With significant investments in oil and gas, price shocks are here to stay – Denver Gazette
Oil executives and market analysts are cautioning the globe that too little spending on fossil fuel production in the coming years risks turning the current energy price volatility into a feature of the global economy.
The first full week of December saw a nexus of major industry players and forecasters beckoning stakeholders to avoid underinvesting in oil and gas, insisting that the world will need the two fuels for years to come even as advanced economies accelerate their transitions to carbon-free energy.
“Publicly admitting that oil and gas will play an essential and significant role during the transition and beyond will be hard for some,” Saudi Aramco CEO Amin Nasser said on Dec. 6 during the World Petroleum Congress in Houston. “But admitting this reality will be far easier than dealing with energy insecurity, rampant inflation, and social unrest if prices become intolerably high.”
Darren Woods, CEO of ExxonMobil, asserted separately that “under most credible scenarios … oil and natural gas will continue to play a significant role in meeting society’s need.”
A day later, the International Energy Forum, a coalition of 71 countries that collaborate on informing energy policy, and global analytics firm IHS Markit released a joint report finding that maintaining current levels of investment in the oil and gas development will be woefully insufficient to meet the expected rise in demand in the coming years.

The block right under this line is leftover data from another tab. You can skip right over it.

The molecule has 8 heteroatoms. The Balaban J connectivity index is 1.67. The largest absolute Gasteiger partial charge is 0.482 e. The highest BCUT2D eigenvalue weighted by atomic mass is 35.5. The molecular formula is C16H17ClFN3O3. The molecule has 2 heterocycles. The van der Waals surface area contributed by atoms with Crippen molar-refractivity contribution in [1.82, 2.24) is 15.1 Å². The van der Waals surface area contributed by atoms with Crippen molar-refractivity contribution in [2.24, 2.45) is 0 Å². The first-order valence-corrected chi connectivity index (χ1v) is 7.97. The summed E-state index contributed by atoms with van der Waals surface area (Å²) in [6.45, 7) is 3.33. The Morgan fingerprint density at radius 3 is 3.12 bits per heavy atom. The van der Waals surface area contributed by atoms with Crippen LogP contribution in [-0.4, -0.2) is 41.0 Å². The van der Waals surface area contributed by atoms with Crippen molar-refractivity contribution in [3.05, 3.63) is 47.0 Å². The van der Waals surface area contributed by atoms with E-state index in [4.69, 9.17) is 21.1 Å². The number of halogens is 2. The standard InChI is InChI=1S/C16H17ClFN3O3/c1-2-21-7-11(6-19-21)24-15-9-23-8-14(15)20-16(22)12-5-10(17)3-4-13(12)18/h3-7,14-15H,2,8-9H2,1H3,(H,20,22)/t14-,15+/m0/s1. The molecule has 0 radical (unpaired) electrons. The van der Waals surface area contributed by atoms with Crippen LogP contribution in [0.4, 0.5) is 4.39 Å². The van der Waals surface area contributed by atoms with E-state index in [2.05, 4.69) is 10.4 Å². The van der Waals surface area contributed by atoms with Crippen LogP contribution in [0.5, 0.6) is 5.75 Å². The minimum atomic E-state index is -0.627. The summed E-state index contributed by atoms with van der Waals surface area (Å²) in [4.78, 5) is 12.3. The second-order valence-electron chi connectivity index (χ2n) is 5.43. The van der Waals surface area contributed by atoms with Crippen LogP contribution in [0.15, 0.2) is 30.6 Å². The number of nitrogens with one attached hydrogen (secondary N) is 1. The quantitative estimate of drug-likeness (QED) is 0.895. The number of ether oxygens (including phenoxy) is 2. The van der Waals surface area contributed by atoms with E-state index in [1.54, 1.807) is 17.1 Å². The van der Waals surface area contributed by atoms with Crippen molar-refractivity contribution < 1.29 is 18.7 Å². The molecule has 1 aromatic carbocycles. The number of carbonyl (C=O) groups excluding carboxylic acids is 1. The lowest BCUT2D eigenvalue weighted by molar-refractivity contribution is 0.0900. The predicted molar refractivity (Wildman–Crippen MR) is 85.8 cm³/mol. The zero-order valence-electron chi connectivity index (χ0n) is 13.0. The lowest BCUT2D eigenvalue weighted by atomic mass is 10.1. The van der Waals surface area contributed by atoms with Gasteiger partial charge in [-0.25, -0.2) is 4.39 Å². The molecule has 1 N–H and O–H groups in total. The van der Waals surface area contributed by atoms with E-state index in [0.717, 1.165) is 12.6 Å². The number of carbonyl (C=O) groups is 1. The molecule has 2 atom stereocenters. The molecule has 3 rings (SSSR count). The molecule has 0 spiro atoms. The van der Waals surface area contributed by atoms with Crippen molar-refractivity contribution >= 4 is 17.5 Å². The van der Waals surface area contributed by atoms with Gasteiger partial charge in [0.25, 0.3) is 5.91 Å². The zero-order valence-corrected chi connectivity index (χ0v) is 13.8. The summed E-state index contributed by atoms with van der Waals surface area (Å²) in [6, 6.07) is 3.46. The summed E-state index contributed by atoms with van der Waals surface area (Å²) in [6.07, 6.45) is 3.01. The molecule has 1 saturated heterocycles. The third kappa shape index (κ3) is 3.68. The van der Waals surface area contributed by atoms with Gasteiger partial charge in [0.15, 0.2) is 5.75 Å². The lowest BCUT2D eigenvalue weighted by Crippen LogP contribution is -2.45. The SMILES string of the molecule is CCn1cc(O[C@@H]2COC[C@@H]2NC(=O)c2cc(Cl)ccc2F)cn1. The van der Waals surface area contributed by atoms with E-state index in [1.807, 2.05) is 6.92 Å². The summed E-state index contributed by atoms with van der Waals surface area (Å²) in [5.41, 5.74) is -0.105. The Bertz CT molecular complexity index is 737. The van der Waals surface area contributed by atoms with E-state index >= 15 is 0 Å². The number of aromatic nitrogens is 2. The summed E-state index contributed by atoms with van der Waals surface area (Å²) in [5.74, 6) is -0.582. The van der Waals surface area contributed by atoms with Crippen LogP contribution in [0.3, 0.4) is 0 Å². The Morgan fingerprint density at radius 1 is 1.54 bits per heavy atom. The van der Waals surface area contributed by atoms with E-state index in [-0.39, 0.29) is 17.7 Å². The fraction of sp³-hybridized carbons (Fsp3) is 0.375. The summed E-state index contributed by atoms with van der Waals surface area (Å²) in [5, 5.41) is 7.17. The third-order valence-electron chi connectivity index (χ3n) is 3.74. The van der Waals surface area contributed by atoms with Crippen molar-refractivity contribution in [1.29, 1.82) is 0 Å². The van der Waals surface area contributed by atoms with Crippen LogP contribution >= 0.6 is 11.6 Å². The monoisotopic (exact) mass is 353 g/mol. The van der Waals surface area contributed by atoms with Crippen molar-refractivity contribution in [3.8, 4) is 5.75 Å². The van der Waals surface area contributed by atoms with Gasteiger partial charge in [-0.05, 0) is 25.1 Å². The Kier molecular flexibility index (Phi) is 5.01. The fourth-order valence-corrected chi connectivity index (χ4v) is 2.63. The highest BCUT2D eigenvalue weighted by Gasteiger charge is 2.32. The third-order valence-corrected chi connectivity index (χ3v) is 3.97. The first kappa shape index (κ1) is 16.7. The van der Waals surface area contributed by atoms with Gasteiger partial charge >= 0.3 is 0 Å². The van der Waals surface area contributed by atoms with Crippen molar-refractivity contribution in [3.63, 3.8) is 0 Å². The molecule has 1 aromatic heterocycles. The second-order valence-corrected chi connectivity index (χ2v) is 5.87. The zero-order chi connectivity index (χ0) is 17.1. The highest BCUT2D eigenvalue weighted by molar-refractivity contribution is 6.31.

The report noted that investment in upstream activities, or those supporting the exploration or production of oil and gas, stood at $341 billion for 2021, about 23% below the pre-pandemic level of $525 billion. Global levels were also way down last year to about $309 billion globally in conjunction with the pandemic.
Upstream investment would need to boost back up and hold at around the $525 billion mark through the end of the decade to keep the market balanced, the report found.
“While the energy transition proceeds, underinvesting in oil and gas before renewables and other low-carbon technologies are ready to scale up to meet energy demand could create recurrent energy crises of the kind we saw in Asia and Europe over the last few months, resulting in elevated prices and adverse economic consequences,” IHS Vice Chairman Daniel Yergin said in a statement.
The report’s conclusions are not especially new warnings, said Jacques Rousseau of ClearView Energy Partners.
“This is an issue that’s been out there, especially since the rebound off of COVID and the lack of demand,” Rousseau said.
Rousseau emphasized the findings of a new and separate report from the International Energy Agency, which found in December that global crude oil supply is moving ahead of demand and that …….
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